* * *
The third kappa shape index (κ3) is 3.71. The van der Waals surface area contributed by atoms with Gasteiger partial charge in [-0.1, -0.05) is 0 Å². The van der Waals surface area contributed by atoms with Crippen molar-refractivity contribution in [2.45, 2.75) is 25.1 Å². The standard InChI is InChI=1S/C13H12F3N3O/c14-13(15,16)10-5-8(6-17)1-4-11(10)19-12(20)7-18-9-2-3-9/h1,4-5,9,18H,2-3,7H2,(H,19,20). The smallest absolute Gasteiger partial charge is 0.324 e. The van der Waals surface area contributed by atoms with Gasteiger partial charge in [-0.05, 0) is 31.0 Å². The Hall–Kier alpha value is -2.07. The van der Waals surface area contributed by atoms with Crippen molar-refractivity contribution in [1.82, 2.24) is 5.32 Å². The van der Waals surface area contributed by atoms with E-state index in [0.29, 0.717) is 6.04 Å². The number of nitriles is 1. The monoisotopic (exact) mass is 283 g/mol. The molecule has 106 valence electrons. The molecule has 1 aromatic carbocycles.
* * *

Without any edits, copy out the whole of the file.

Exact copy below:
The third kappa shape index (κ3) is 3.71. The van der Waals surface area contributed by atoms with Gasteiger partial charge in [-0.1, -0.05) is 0 Å². The van der Waals surface area contributed by atoms with Crippen molar-refractivity contribution in [2.45, 2.75) is 25.1 Å². The standard InChI is InChI=1S/C13H12F3N3O/c14-13(15,16)10-5-8(6-17)1-4-11(10)19-12(20)7-18-9-2-3-9/h1,4-5,9,18H,2-3,7H2,(H,19,20). The smallest absolute Gasteiger partial charge is 0.324 e. The van der Waals surface area contributed by atoms with Gasteiger partial charge in [-0.05, 0) is 31.0 Å². The Hall–Kier alpha value is -2.07. The van der Waals surface area contributed by atoms with Crippen molar-refractivity contribution in [1.82, 2.24) is 5.32 Å². The van der Waals surface area contributed by atoms with E-state index in [0.29, 0.717) is 6.04 Å². The number of nitriles is 1. The monoisotopic (exact) mass is 283 g/mol. The molecule has 106 valence electrons. The molecule has 1 aromatic carbocycles.